sábado, 28 de enero de 2006

Las formas de la intolerancia

David Pogue, el columnista de tecnología informática del New York Times, comentó, en una de sus columnas, que el jingle publicitario de "Intel Inside" tenía cinco notas musicales. Recibió comentarios furiosos e insultantes de algunos lectores ya que podía escucharse como un jingle de cuatro notas si uno no tenía en cuenta el "ping" inicial: "si tenés muchos problemas para contar con una mano no deberías estar comentando tecnología", le dijo uno. Pogue le respondió con la explicación del "ping" y el lector furioso no se tomó el trabajo de responder nuevamente.

A propósito de esta anécdota casi tonta, Pogue escribió nueve reglas acerca de como ser un cascarrabias en Internet. Me parecen interesantes porque, Internet aparte, describen un estilo de comunicación intolerante que anda dando vueltas en los mails, en los llamados de los oyentes a las radios, en las charlas de café, etc. Somos (empezando por mi) opinadores amateurs.

Aquí van las reglas (en inglés, si puedo las traduzco luego):

1. Use the strongest language possible. Calling names is always effective, and four-letter words show that you mean business.

2. Having a violent opinion of something doesn't require you to actually try it yourself. After all, plenty of people heatedly object to books they haven't read or movies they haven't seen. Heck, you can imagine perfectly well if something is any good.

3. If it's a positive review that you didn't like, call the reviewer a "fanboy." Do not entertain the notion that the product, service, show, movie, book or restaurant might, in fact, be good. Instead, assume that the reviewer has received payment from the reviewee. Work in the word "shill" if possible.

4. If it's a negative review, call the reviewer a "basher" and describe the review as a "hatchet job." Accuse him of being paid off by the reviewee's *rival*.

5. If it's a mixed review, ignore the passages that balance the argument. Pretend that the entire review is all positive or all negative. Refer to it either as a "rave" or a "slam."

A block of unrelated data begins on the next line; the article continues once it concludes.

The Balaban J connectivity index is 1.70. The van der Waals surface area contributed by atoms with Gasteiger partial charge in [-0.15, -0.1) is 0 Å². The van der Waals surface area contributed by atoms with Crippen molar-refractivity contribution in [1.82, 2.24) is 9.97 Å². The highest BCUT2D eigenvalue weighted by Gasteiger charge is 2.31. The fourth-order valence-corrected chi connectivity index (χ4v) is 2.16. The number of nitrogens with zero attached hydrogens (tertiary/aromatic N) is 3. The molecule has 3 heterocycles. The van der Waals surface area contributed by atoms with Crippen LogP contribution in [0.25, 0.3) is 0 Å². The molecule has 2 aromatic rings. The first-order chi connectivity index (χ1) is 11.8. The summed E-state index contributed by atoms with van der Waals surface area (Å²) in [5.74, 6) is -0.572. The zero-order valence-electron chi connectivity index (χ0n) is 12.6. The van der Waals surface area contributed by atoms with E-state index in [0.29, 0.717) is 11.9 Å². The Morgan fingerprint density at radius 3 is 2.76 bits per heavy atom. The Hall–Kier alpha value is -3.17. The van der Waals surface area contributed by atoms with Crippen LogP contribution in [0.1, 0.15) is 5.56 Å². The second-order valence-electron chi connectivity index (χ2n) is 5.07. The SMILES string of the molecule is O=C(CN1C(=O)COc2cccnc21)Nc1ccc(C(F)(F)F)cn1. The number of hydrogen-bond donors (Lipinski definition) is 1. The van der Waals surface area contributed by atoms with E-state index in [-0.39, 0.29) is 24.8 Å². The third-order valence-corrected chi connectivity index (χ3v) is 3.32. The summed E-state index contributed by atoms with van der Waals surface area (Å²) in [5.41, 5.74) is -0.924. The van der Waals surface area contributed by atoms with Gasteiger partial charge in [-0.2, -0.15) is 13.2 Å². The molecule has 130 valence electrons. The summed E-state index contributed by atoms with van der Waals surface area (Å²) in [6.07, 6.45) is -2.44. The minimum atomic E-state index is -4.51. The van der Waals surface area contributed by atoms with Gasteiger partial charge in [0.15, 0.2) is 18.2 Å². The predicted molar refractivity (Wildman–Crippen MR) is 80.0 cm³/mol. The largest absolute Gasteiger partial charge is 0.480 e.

6. If you find a sentence early in the article that rubs you the wrong way, you are by no means obligated to finish reading. Stop right where you are--express your anger while it's still good and hot! What are the odds that the writer is going to say anything else relevant to your point later in the piece, anyway?

7. If the writer responds to your e-mail with evidence that you're wrong (for example, by citing a paragraph that you overlooked), disappear without responding. This is the anonymous Internet; slipping away without consequence or civility is your privilege.

8. Trolling is making a deliberately inflammatory remark, one that you know perfectly well is baloney, just to get a rise out of other people. Trolling is an art. Trolling works just fine for an audience of one (say, a journalist), but of course the real fun is trolling on public bulletin boards where you can get dozens of people screaming at you simultaneously. Comments on religion, politics or Mac-vs.-Windows are always good bets. The talented troll sits back to enjoy the fireworks with a smirk, and never, ever responds to the responses.

9. Don't let generalities slip by. Don't tolerate simplifications for the sake of a non-technical audience. Ignore conditional words like "generally," "usually" and "most." If you read a sentence that says, for example, "The VisionPhone is among the first consumer videophones," cite the reviewer's ignorance and laziness for failing to mention the prototype developed by AT&T for the 1964 World's Fair. Send copies of your note to the publication's publisher and, if possible, its advertisers.

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